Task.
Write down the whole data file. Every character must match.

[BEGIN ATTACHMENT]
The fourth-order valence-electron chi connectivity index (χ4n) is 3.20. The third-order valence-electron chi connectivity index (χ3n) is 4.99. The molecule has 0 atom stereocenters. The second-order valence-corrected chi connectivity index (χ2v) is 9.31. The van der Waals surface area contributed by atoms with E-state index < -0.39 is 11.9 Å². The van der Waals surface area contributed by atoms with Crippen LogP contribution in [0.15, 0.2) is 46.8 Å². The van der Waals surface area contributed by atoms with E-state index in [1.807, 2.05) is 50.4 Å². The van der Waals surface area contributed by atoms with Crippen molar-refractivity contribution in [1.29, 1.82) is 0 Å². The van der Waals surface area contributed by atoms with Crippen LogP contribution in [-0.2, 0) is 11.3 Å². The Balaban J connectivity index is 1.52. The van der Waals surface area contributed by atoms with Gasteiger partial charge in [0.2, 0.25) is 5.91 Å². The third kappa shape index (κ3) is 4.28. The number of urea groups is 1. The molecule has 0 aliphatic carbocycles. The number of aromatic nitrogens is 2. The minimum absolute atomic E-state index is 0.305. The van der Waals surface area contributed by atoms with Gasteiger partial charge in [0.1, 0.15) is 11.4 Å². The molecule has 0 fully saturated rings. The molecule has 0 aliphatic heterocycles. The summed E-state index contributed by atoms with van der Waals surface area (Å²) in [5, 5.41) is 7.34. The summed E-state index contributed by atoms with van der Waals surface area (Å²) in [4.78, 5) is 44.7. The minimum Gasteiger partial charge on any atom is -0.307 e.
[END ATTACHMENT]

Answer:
The fourth-order valence-electron chi connectivity index (χ4n) is 3.20. The third-order valence-electron chi connectivity index (χ3n) is 4.99. The molecule has 0 atom stereocenters. The second-order valence-corrected chi connectivity index (χ2v) is 9.31. The van der Waals surface area contributed by atoms with E-state index < -0.39 is 11.9 Å². The van der Waals surface area contributed by atoms with Crippen LogP contribution in [0.15, 0.2) is 46.8 Å². The van der Waals surface area contributed by atoms with E-state index in [1.807, 2.05) is 50.4 Å². The van der Waals surface area contributed by atoms with Crippen molar-refractivity contribution in [1.29, 1.82) is 0 Å². The van der Waals surface area contributed by atoms with Crippen LogP contribution in [-0.2, 0) is 11.3 Å². The Balaban J connectivity index is 1.52. The van der Waals surface area contributed by atoms with Gasteiger partial charge in [0.2, 0.25) is 5.91 Å². The third kappa shape index (κ3) is 4.28. The number of urea groups is 1. The molecule has 0 aliphatic carbocycles. The number of aromatic nitrogens is 2. The minimum absolute atomic E-state index is 0.305. The van der Waals surface area contributed by atoms with Gasteiger partial charge in [0.1, 0.15) is 11.4 Å². The molecule has 0 fully saturated rings. The molecule has 0 aliphatic heterocycles. The summed E-state index contributed by atoms with van der Waals surface area (Å²) in [5, 5.41) is 7.34. The summed E-state index contributed by atoms with van der Waals surface area (Å²) in [4.78, 5) is 44.7. The minimum Gasteiger partial charge on any atom is -0.307 e.